Our coastal areas are under constant development pressure, suffer from pollution, and face new challenges brought on by climate change, including sea level rise, ocean warming, and acidification. The National Wildlife Federation currently has a strong program working with partners on the restoration of the coastal wetlands of the Mississippi River Delta, on the ecological restoration of the Gulf of Mexico in the aftermath of the 2010 BP oil disaster, and on coastal resilience along the Atlantic Coast in the aftermath of Hurricane Sandy. We plan to expand this work with the long-term goal that coastal ecosystems are managed to reduce impacts of climate change and other coastal hazards in ways that protect coastal communities, economies, and important fish and wildlife habitat.
The National Wildlife Federation's goal, as laid out in our strategic plan, is to protect and restore coastal ecosystems to sustain fisheries and wildlife and to protect people and wildlife from rising sea levels and intensifying coastal storms. We plan to do this by:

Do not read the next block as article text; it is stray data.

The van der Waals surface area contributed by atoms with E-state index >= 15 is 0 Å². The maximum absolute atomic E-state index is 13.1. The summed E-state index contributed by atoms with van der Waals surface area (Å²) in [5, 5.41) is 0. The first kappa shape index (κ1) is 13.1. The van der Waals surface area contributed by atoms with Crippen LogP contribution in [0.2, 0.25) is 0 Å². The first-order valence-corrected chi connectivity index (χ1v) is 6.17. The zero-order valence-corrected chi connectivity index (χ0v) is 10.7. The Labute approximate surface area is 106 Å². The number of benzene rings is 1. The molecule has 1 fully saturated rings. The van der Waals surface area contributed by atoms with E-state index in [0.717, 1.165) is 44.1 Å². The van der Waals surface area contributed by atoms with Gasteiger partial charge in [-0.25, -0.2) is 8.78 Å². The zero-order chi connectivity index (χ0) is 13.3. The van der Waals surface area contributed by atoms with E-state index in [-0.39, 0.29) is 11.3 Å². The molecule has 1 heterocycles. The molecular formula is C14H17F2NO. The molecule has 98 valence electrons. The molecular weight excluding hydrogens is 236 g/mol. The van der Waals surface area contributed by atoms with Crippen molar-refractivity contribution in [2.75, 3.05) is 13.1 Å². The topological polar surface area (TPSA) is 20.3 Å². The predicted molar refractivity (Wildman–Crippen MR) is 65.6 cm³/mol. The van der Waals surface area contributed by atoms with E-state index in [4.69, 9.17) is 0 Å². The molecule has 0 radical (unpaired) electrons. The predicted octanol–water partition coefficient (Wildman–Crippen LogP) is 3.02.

The U.S. Senate votes to permanently reauthorize the Land and Water Conservation Fund, part of a package that also created more than a million acres of new wilderness and conservation areas in the western United States.Read More
Love is in the air! Take a lighthearted look at how North American wildlife get in on the concepts of friendship and romantic love.Read More
Discover the benefits of wind to wildlife, its risks to wildlife, and how we can mitigate these risks.Read the Report
Place your order today for the themed box that delivers everything you need to create family memories while discovering nature and wildlife.Learn More
The National Wildlife® Photo Contest celebrates the power of photography to advance conservation and connect people with wildlife and the outdoors.